This feeding vessel in the form of a fish is a remarkable object from the Villeroy factory. It is one of the most ambitious surviving sculptural works made at the factory, and the vessel is notable for being the only known dated piece of Villeroy porcelain. In addition, this work bears an extensive inscription not found on any other object produced at the factory. However, despite its date and inscription, certain aspects of the vessel remain obscure.
Modeled to depict a pike, or a freshwater fish, the vessel is distinguished by its razorlike teeth that are clearly delineated in the fish’s mouth. An oval opening in the upper section of the fish provides access to the hollow body, which would have probably contained a soup, broth, or some other type of liquid to be poured through the hole formed in the pike’s mouth. The tail of the fish would have allowed the vessel to be tipped in order for the liquid to be consumed. The head, gills, and tail are painted to evoke the corresponding areas of a pike’s body; at the same time, either side of the middle section of the fish is decorated with figures in an aquatic landscape. On one side, a woman is ferried in a boat by a male figure wearing a robe, presumably intended to represent a Chinese man. A large canister is located prominently in the front of the boat. On the other side, two figures wearing similar robes stand near a leaping doglike animal, the identification of which is difficult to determine.
The unusualness of these compositions suggests that the scenes have particular meanings, though their significance remains unclear. The choice of aquatic landscapes is logical given the form of the vessel, but the combination of images suggests a more specific symbolism. The depiction of an anchor on the underside is clearly linked to the vessel’s marine themes, but it is not known if the anchor relates to the name inscribed on the underside, serves as the mark of the vessel’s painter, or has some other as-yet-undiscovered significance.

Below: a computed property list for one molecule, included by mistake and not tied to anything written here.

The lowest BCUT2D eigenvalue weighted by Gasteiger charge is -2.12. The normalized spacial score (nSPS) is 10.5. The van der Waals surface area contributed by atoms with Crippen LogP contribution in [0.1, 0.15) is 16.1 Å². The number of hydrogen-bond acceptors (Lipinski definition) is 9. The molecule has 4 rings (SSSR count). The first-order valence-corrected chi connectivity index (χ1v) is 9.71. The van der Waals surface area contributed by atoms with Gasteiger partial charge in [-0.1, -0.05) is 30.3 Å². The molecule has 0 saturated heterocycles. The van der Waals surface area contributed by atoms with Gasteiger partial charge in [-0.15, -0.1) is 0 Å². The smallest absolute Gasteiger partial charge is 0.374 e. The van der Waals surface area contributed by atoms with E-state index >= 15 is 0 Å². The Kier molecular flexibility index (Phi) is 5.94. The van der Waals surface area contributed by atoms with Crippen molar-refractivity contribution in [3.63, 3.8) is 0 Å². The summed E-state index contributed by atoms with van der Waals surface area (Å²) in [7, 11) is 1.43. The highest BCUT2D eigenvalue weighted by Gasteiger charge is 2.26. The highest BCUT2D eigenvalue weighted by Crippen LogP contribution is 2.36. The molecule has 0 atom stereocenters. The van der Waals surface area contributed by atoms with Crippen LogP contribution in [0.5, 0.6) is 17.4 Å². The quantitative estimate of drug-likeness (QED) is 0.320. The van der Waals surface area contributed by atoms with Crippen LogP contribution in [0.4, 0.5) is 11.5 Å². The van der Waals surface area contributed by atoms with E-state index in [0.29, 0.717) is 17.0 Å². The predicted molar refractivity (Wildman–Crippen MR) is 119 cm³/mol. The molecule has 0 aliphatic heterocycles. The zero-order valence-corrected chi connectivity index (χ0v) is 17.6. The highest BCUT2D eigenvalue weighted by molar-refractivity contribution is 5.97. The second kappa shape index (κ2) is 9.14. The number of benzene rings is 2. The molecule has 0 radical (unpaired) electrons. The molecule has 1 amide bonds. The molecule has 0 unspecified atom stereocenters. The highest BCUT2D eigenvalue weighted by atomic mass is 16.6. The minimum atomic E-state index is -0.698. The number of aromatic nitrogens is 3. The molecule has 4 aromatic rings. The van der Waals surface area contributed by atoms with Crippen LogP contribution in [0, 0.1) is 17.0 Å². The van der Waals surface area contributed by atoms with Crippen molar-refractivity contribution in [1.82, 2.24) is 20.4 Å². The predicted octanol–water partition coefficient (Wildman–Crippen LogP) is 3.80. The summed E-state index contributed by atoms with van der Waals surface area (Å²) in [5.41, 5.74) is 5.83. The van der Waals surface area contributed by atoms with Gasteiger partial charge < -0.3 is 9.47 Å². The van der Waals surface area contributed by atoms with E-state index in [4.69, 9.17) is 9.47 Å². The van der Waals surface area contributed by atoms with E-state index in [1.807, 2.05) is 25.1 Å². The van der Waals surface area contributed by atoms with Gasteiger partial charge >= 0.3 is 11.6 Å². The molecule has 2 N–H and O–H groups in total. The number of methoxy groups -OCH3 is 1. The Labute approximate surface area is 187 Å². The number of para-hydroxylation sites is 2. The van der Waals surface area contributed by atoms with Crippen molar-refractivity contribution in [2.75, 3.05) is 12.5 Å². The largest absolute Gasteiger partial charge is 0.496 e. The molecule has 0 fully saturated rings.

Even the name underneath and the letters used to spell it are open to interpretation. The name is read by this author as “Piere Bouquet,” with the two syllables of the last name inscribed on different lines, but the last name has been read by others as “Bonzuel,” and as “Bon[?] Ducet.” The understanding of the name is made more challenging by the painter’s use of flourishes to decorate certain letters. A further complexity is provided by the markings near “Piere,” which can be read either as a decorative flourish or as “Bon.”
It has not been possible to trace “Piere” with a last name corresponding to any of the three spellings from the mid-eighteenth century, and thus the identity of the person whose name is inscribed remains a mystery, as does the significance of its appearance on the vessel. If the vessel was intended for feeding an infant, it is probable that the name is for the child who would have used it, suggesting, too, that the vessel was made to commemorate a birth. If the Villeroy fish were made for feeding an invalid, it can be assumed that the inscribed name does not refer to the intended user but rather it must signify someone else. The lack of precedent for a painter at any porcelain factory to sign a work with this degree of prominence and the absence of any record of a worker at Villeroy with this name  discount the possibility that the name can be interpreted as that of the person who decorated it.